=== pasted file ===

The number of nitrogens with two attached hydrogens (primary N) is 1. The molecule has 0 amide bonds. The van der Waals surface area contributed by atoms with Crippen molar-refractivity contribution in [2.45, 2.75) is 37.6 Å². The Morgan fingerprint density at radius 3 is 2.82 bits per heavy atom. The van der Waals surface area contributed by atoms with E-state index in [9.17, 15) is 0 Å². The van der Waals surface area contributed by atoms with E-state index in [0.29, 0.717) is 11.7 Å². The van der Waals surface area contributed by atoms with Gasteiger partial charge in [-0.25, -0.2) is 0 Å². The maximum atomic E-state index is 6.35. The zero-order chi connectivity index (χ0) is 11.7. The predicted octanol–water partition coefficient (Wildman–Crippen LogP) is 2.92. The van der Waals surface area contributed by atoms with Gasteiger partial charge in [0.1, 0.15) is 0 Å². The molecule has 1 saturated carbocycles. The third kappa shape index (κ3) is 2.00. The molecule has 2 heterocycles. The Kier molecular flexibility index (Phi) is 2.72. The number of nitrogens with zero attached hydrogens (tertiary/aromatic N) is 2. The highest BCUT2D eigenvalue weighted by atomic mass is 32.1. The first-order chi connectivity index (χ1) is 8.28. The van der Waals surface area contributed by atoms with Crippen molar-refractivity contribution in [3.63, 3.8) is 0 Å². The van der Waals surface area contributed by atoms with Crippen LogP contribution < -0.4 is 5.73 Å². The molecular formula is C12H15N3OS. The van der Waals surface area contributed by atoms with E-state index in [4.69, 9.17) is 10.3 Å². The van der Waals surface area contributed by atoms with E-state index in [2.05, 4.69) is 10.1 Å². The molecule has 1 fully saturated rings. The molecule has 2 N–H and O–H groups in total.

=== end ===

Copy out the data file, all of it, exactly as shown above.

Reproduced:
The number of nitrogens with two attached hydrogens (primary N) is 1. The molecule has 0 amide bonds. The van der Waals surface area contributed by atoms with Crippen molar-refractivity contribution in [2.45, 2.75) is 37.6 Å². The Morgan fingerprint density at radius 3 is 2.82 bits per heavy atom. The van der Waals surface area contributed by atoms with E-state index in [9.17, 15) is 0 Å². The van der Waals surface area contributed by atoms with E-state index in [0.29, 0.717) is 11.7 Å². The van der Waals surface area contributed by atoms with Gasteiger partial charge in [-0.25, -0.2) is 0 Å². The maximum atomic E-state index is 6.35. The zero-order chi connectivity index (χ0) is 11.7. The predicted octanol–water partition coefficient (Wildman–Crippen LogP) is 2.92. The van der Waals surface area contributed by atoms with Gasteiger partial charge in [0.1, 0.15) is 0 Å². The molecule has 1 saturated carbocycles. The third kappa shape index (κ3) is 2.00. The molecule has 2 heterocycles. The Kier molecular flexibility index (Phi) is 2.72. The number of nitrogens with zero attached hydrogens (tertiary/aromatic N) is 2. The highest BCUT2D eigenvalue weighted by atomic mass is 32.1. The first-order chi connectivity index (χ1) is 8.28. The van der Waals surface area contributed by atoms with Crippen molar-refractivity contribution in [3.63, 3.8) is 0 Å². The van der Waals surface area contributed by atoms with Crippen LogP contribution < -0.4 is 5.73 Å². The molecular formula is C12H15N3OS. The van der Waals surface area contributed by atoms with E-state index in [4.69, 9.17) is 10.3 Å². The van der Waals surface area contributed by atoms with E-state index in [2.05, 4.69) is 10.1 Å². The molecule has 1 fully saturated rings. The molecule has 2 N–H and O–H groups in total.